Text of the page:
New results on the mid-latitude midnight temperature maximum

Rafael L.A. Mesquita, John W. Meriwether, Jonathan J. Makela, Daniel J. Fisher, Brian J. Harding, Samuel C. Sanders, Fasil Tesema, Aaron J. Ridley

Research output: Contribution to journalArticlepeer-review


Fabry-Perot interferometer (FPI) measurements of thermospheric temperatures and winds show the detection and successful determination of the latitudinal distribution of the midnight temperature maximum (MTM) in the continental mid-eastern United States. These results were obtained through the operation of the five FPI observatories in the North American Thermosphere Ionosphere Observing Network (NATION) located at the Pisgah Astronomic Research Institute (PAR) (35.2° N, 82.8° W), Virginia Tech (VTI) (37.2° N, 80.4° W), Eastern Kentucky University (EKU) (37.8° N, 84.3° W), Urbana-Champaign (UAO) (40.2° N, 88.2° W), and Ann Arbor (ANN) (42.3° N, 83.8° W). A new approach for analyzing the MTM phenomenon is developed, which features the combination of a method of harmonic thermal background removal followed by a 2-D inversion algorithm to generate sequential 2-D temperature residual maps at 30 min intervals. The simultaneous study of the temperature data from these FPI stations represents a novel analysis of the MTM and its large-scale latitudinal and longitudinal structure. The major finding in examining these maps is the frequent detection of a secondary MTM peak occurring during the early evening hours, nearly 4.5 h prior to the timing of the primary MTM peak that generally appears after midnight. The analysis of these observations shows a strong night-to-night variability for this double-peaked MTM structure. A statistical study of the behavior of the MTM events was carried out to determine the extent of this variability with regard to the seasonal and latitudinal dependence. The results show the presence of the MTM peak(s) in 106 out of the 472 determinable nights (when the MTM presence, or lack thereof, can be determined with certainty in the data set) selected for analysis (22 %) out of the total of 846 nights available. The MTM feature is seen to appear slightly more often during the summer (27 %), followed by fall (22 %), winter (20 %), and spring (18 %). Also seen is a northwestward propagation of the MTM signature with a latitude-dependent amplitude. This behavior suggests either a latitudinal dependence of thermosphere tidal dissipation or a night-to-night variation of the composition of the higher-order tidal modes that contribute to the production of the MTM peak at mid-latitudes. Also presented in this paper is the perturbation on the divergence of the wind fields, which is associated with the passage of each MTM peak analyzed with the 2-D interpolation.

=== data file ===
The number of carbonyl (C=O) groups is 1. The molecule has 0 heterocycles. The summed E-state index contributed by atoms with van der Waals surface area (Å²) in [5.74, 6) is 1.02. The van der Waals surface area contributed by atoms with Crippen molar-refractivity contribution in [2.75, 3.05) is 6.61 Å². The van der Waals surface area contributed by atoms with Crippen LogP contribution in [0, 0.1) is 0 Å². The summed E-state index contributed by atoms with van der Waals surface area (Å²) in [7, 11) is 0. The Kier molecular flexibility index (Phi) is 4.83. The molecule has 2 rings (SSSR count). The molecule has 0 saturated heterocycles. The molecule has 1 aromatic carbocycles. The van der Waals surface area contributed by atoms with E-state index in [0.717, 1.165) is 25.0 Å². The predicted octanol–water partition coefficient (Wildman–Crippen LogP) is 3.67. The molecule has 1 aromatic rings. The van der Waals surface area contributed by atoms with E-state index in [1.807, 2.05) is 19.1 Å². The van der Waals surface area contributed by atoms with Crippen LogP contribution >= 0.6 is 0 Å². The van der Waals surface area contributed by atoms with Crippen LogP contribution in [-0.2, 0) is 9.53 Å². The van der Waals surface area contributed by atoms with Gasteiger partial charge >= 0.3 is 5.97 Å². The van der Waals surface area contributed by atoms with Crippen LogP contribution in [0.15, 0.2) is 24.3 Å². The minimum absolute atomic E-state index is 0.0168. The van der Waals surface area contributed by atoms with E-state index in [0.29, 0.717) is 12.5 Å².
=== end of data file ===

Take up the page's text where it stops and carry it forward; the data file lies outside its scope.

Original languageEnglish (US)
Pages (from-to)541-553
Number of pages13
JournalAnnales Geophysicae
Issue number2
StatePublished - Apr 3 2018


  • Ionosphere (mid-latitude ionosphere)

ASJC Scopus subject areas

  • Astronomy and Astrophysics
  • Geology
  • Atmospheric Science
  • Earth and Planetary Sciences (miscellaneous)
  • Space and Planetary Science


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